If you ask me…

- Tom Holehan

Long Wharf Offers New Play by Mastrosimone

Like a biopic produced by Oliver Stone and TMZ, “Ride the Tiger”, William Mastrosimone’s superficial but absorbing new play about the Kennedy years, has plenty of well-known gossip and innuendo played out in salacious detail. Although few surprises will be discovered here, the Long Wharf Theatre production is bound to have its fans.

 

All the characters in “Ride the Tiger” are based on real people (even though the playwright coyly only identifies them by their first names). The main focus of the play is the triangle between John F. Kennedy, party girl Judith Exner and mobster Sam Giancano. Frank Sinatra and Joe Kennedy, Sr. complete the cast of characters in the play set between 1959-1963. Spanning locations from Hyannisport, Las Vegas and Miami Beach to New York, Chicago and, eventually, the Oval Office, “Ride the Tiger” is nothing if not ambitious. It compresses time and details to dwell on the lurid triangle at its center and how it all may have played out in this “Mad Men” era well before the Internet changed life as we know it.

 

According to program notes, Mastrosimone apparently got most of his information directly from Frank Sinatra who was the subject of a 1992 mini-series the playwright wrote about the singer. There’s not much in “Ride the Tiger” that should shock people even as it confidently suggests that JFK would not have won the White House without Sam Giancano’s muscle or that Judith Exner seemed to have a direct pass to the Oval Office whenever she wished. The play moves along quickly though some vignettes seem overwritten, repetitive and in need of serious editing. On the opposite end, however, the role of Sinatra (smoothly played by Paul Anthony Stewart) seems the thinnest in the writing.

 

Casting at Long Wharf is mostly spot-on with Christina Bennett Lind knowing and sexy as Exner while Jordan Lage steals nearly every scene as the colorful, volatile Giancano. As written and performed, the character is far more interesting than JFK causing you to wonder why Exner has trouble choosing between the two. Broadway veteran John Cunningham is thoroughly convincing as the senior Kennedy though a victim of some of Mastrosimone’s cruder jokes when Joe suffers a stroke. In the crucial central role, Douglas Sills really doesn’t begin to capture the driven charisma of JFK. In addition to his wavering Boston accent and doughy physicality, the actor’s chemistry with Lind is sadly lacking.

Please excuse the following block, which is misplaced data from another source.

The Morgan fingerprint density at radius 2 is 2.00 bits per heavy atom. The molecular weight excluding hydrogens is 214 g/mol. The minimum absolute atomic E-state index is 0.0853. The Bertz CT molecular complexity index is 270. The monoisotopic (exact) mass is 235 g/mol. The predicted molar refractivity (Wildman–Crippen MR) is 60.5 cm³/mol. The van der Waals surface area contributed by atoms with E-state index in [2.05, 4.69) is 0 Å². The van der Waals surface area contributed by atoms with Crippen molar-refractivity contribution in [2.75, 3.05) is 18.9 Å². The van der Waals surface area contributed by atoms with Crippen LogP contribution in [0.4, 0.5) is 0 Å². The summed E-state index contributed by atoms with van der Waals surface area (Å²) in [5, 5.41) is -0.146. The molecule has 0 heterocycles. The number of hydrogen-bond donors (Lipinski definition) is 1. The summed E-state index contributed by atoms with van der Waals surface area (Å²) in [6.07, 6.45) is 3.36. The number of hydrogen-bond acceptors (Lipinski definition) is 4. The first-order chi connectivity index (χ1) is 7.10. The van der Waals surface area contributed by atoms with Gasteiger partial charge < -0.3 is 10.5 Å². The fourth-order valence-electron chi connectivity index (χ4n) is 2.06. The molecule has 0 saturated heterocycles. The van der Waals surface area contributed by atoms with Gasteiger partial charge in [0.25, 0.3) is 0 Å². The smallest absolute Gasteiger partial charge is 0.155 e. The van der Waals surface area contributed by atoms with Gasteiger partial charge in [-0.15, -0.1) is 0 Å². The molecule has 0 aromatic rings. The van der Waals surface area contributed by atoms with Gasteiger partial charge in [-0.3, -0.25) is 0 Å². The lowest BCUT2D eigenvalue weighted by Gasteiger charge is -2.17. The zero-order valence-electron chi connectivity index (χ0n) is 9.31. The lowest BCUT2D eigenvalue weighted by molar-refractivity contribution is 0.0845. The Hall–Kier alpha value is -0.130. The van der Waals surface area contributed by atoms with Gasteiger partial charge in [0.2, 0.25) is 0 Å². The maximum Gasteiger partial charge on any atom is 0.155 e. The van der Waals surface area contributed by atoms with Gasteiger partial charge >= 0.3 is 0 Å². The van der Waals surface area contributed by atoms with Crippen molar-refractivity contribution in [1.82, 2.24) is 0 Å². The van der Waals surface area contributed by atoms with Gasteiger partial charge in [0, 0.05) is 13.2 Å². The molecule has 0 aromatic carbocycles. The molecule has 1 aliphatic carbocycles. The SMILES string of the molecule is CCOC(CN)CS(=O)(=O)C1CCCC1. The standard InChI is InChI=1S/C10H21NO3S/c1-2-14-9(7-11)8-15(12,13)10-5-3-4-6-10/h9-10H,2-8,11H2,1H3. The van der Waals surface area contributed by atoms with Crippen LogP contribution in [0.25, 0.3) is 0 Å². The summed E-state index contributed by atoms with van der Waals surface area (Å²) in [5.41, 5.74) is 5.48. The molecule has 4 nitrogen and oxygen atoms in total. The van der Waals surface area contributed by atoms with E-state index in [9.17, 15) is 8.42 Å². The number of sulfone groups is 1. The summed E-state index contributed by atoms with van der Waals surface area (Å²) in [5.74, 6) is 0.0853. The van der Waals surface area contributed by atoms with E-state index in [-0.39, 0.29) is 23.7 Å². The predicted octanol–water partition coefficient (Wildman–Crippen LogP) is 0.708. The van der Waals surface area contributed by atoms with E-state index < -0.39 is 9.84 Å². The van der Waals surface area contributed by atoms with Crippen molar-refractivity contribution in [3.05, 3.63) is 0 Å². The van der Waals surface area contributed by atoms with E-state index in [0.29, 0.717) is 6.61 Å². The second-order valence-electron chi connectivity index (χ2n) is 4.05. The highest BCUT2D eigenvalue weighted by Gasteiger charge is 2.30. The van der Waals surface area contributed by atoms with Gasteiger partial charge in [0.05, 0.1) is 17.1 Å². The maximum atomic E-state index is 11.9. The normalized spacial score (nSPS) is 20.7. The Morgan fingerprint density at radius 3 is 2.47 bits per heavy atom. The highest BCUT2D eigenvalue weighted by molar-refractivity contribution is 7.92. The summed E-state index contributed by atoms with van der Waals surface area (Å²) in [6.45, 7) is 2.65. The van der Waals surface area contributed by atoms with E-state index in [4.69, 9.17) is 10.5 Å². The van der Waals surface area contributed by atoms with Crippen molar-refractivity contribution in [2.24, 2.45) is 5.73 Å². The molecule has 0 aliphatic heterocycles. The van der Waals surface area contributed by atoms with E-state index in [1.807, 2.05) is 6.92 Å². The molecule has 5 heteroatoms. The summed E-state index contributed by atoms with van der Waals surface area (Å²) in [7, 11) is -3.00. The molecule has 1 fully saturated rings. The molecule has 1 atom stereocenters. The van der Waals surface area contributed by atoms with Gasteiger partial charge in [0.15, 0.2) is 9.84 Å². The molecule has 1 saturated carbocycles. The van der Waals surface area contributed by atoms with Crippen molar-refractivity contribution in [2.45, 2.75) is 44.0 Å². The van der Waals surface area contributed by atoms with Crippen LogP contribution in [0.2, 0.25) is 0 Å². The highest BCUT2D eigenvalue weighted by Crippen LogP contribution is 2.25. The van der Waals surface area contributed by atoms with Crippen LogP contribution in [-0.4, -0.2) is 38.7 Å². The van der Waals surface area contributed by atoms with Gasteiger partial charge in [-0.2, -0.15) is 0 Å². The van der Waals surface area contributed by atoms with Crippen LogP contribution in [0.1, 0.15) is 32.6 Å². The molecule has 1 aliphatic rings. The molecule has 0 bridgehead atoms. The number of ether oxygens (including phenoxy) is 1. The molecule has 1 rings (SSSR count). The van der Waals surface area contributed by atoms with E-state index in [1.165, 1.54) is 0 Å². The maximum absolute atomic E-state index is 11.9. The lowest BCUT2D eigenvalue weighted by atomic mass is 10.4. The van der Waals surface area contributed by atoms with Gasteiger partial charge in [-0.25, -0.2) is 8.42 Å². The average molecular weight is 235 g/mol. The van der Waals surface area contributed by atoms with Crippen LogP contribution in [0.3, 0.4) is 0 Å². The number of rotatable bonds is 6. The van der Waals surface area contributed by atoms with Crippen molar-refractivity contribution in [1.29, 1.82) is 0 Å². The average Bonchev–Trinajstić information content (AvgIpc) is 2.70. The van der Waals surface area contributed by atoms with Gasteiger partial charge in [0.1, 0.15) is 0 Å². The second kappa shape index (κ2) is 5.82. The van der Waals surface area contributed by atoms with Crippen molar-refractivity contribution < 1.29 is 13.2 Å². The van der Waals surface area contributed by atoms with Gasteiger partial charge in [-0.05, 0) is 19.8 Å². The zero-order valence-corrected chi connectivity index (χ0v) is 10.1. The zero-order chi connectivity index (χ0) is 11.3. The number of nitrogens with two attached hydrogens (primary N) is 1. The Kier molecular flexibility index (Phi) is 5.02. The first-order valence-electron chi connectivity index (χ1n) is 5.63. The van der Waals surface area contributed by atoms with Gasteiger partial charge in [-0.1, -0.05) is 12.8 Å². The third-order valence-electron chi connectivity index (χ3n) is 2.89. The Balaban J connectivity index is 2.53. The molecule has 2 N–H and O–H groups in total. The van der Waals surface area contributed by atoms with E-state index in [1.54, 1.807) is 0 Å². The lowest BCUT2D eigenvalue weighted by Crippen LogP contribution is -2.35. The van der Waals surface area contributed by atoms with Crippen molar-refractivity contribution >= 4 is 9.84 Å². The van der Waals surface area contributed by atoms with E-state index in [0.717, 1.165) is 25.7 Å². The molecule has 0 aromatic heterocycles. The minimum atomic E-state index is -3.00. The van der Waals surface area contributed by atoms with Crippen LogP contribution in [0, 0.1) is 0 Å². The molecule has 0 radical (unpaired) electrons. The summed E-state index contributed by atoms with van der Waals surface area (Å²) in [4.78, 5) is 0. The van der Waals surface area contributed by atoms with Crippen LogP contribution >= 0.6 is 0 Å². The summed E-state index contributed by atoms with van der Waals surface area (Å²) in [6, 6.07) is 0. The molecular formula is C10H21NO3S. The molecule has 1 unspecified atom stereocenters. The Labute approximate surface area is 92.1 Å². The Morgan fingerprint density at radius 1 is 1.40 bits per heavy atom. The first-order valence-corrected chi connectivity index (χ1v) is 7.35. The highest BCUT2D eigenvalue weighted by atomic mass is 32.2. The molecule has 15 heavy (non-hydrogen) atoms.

Director Gordon Edelstein has bridged the play’s many scenes smoothly including an especially good sequence late in the second act when Exner is alternating between both men. Sven Ortel’s projection design adds immeasurably to Eugene Lee’s functional settings while Jess Goldstein has firm control over the period costuming. Not a perfect play in its current form, but the material certainly continues to fascinate and Long Wharf’s polished production is not without merit.

 

“Ride the Tiger” continues at New Haven’s Long Wharf Theatre through April 21st. For further information or ticket reservations, call the theatre box office at 203.787.4282 or visit: www.longwharf.org.

 

Tom Holehan is one of the founders of the Connecticut Critics Circle, a frequent contributor to WPKN Radio’s “State of the Arts” program and Artistic Director of Stratford’s Square One Theatre Company. He welcomes comments at: tholehan@yahoo.com. His reviews and other theatre information can be found on the Connecticut Critics Circle website: www.ctcritics.org.

 

 



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